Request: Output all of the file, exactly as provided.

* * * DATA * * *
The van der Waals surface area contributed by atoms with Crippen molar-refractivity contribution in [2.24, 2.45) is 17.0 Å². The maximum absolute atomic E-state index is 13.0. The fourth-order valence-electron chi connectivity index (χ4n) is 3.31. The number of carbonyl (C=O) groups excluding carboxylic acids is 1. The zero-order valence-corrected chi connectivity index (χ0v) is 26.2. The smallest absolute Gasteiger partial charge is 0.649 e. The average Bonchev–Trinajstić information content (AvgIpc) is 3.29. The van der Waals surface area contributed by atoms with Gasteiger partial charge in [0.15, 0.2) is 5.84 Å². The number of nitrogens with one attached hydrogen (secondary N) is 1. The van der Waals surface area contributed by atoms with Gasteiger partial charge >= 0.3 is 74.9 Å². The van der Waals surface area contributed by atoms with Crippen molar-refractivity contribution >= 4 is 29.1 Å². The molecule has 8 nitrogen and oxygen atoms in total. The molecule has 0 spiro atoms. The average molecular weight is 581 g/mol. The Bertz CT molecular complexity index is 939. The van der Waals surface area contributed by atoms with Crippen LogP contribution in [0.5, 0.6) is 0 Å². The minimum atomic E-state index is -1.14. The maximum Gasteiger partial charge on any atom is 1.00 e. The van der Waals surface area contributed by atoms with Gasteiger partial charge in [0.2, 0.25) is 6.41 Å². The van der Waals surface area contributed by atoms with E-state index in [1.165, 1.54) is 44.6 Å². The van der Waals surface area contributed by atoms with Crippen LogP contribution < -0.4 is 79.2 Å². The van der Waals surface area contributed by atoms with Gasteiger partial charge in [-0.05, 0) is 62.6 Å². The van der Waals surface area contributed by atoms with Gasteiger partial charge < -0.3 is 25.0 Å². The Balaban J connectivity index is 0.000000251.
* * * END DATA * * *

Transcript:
The van der Waals surface area contributed by atoms with Crippen molar-refractivity contribution in [2.24, 2.45) is 17.0 Å². The maximum absolute atomic E-state index is 13.0. The fourth-order valence-electron chi connectivity index (χ4n) is 3.31. The number of carbonyl (C=O) groups excluding carboxylic acids is 1. The zero-order valence-corrected chi connectivity index (χ0v) is 26.2. The smallest absolute Gasteiger partial charge is 0.649 e. The average Bonchev–Trinajstić information content (AvgIpc) is 3.29. The van der Waals surface area contributed by atoms with Gasteiger partial charge in [0.15, 0.2) is 5.84 Å². The number of nitrogens with one attached hydrogen (secondary N) is 1. The van der Waals surface area contributed by atoms with Gasteiger partial charge >= 0.3 is 74.9 Å². The van der Waals surface area contributed by atoms with Crippen molar-refractivity contribution >= 4 is 29.1 Å². The molecule has 8 nitrogen and oxygen atoms in total. The molecule has 0 spiro atoms. The average molecular weight is 581 g/mol. The Bertz CT molecular complexity index is 939. The van der Waals surface area contributed by atoms with Crippen LogP contribution in [0.5, 0.6) is 0 Å². The minimum atomic E-state index is -1.14. The maximum Gasteiger partial charge on any atom is 1.00 e. The van der Waals surface area contributed by atoms with Gasteiger partial charge in [0.2, 0.25) is 6.41 Å². The van der Waals surface area contributed by atoms with E-state index in [1.165, 1.54) is 44.6 Å². The van der Waals surface area contributed by atoms with Crippen LogP contribution < -0.4 is 79.2 Å². The van der Waals surface area contributed by atoms with Gasteiger partial charge in [-0.05, 0) is 62.6 Å². The van der Waals surface area contributed by atoms with Gasteiger partial charge < -0.3 is 25.0 Å². The Balaban J connectivity index is 0.000000251.